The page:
G20/ Clean Energy Wire
The final communiqué of the G20 group of leading industrialised and emerging countries clearly reflects the dissent between the United States and the other 19 members on climate protection, German Chancellor Angela Merkel said in a press conference after the 2-day summit in Hamburg. While the statement noted the “regrettable” US decision to leave the Paris climate agreement, she was “glad” that the other 19 members agreed that the agreement was “irreversible” and signed up to a joint climate and energy action plan, Merkel said. The final statement still includes a mention of fossil fuels, which the United States had pushed for. Merkel stressed that no other participant shared the US position on the issue, and the final version made the different views very clear. Merkel told the press conference that she did not share the optimism some had voiced that the US might revisit its decision to leave the Paris Agreement.
Reuters/ Clean Energy Wire
The United States’ insistence to include a reference to fossil fuels in the section on climate policy in the G20 communiqué remains the final sticking point to finish the document, news agency Reuters reported. Sources close to the process confirmed to the Clean Energy that the line in dispute read that the US would “endeavor to work closely with other partners to help their access to and use of fossil fuels more cleanly and efficiently", and some Europeans still worked to get the mention of fossil fuels dropped.
Find the Reuters story here.
German finance minister Wolfgang Schäuble cited the fact that the large majority of G20 countries showed clear commitment to the implementation of the Paris Climate Agreement in the Hamburg summit talks as proof that the summit was a success. In an interview with German broadcaster ARD, Schäuble said: “I believe that this summit is a success. The atmosphere is very good, and in the talks, problems were not ignored. Regarding climate protection, for example, it was clear that the large majority – independent of the announcement of one country – will determinedly continue down the path of Paris Agreement implementation.” Schäuble said the “unilateral decision by the US president will not in the least stop the global process; that everyone says ‘We’ll continue just like before, we must stand by Paris.’” He was “encouraged” by the fact that “the determination of the large majority in the world to now do more against climate change, rather grew.”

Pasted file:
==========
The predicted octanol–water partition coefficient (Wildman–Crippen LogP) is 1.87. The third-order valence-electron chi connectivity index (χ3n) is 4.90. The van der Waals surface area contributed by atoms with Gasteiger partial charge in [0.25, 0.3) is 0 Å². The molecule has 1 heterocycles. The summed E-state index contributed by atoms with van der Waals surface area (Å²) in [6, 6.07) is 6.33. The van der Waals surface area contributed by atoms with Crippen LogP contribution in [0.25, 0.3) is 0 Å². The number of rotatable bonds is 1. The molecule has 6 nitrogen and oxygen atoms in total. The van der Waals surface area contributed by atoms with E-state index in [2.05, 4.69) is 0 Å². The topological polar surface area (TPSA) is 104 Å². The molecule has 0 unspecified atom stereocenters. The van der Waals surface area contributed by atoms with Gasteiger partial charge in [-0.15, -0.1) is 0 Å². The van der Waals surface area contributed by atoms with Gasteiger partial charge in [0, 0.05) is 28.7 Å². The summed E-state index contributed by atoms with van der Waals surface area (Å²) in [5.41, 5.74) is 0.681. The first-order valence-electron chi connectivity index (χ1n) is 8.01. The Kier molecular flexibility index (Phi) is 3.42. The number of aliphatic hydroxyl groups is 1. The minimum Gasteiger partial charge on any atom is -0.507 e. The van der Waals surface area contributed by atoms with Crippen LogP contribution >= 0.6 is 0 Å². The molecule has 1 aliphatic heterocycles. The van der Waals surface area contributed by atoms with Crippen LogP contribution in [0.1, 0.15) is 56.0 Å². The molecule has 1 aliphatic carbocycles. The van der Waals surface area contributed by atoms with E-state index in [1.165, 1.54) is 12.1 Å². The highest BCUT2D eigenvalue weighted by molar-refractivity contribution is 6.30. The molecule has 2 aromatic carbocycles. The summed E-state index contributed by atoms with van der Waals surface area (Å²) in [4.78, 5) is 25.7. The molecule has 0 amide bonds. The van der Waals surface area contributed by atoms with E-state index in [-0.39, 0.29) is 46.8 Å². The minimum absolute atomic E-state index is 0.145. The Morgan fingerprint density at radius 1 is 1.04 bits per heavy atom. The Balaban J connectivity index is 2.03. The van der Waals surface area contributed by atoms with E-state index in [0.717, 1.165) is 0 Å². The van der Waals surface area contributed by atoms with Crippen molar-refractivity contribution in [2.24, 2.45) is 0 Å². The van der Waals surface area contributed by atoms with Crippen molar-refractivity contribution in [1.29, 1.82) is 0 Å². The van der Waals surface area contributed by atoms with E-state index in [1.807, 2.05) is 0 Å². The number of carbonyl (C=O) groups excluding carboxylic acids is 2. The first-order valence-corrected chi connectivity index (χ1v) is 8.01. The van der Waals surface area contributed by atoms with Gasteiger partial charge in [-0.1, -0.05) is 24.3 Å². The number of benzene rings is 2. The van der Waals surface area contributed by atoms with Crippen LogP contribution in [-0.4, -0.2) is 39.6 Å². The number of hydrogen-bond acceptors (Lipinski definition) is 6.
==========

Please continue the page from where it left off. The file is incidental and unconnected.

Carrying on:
Watch the video of the interview in German here.
Press and Information Office of the German Government
Climate and Energy have been the most debated G20 topics discussed on social media on the first day of this year’s summit in Hamburg according to data provided by the Press and Information Office of the German Government. The office counted 16,881 posts linked to the G20 that concerned “climate and energy”, followed by “international trade” with 9,419 posts on 7 July. Other official topics debated were terrorism, the Africa partnership and financial markets. The government’s press office looked at posts made on Twitter, news websites, Instagram, facebook, YouTube and others, wither Twitter by far outweighing other platforms in terms of G20-related posting.
The G20 group of leading industrialised and emerging countries have agreed on a joint communique at the summit in Hamburg, though leaders had still to iron out one last “wrinkle” in the climate section, news agency Reuters reported, citing an EU official. News website Spiegel Online wrote, the communique would contain three paragraphs on climate and energy: all G20 would underscore the need to reduce greenhouse gas emissions, take then note of the United States wanted to leave the Paris Agreement on climate, before stating that the other 19 were committed to implement the deal.
7 July - Clean Energy Wire
The wording on climate policies in the final G20 communiqué was still not decided, German Chancellor Angela Merkel told reporters at a press conference after leaders met to discuss the issue. The “large majority” of G20 members expressed their commitment to the Paris Climate Agreement during the working session at the Hamburg summit, she said. “On this issue as well, it will be interesting how we formulate the communiqué tomorrow, and make clear that there are obviously differences in this area, because the Unites States of America want to leave the Paris Agreement, regrettably. And that – of course – plays a role in the discussions,” she said. Before leaving the room for a bilateral meeting with Russian President Vladimir Putin, President Trump had taken part in the beginning of the climate working session, and had made a contribution, Merkel said. “What the communiqué will look like and how the different opinions will be sorted out, you’ll have to wait until tomorrow,” she told reporters.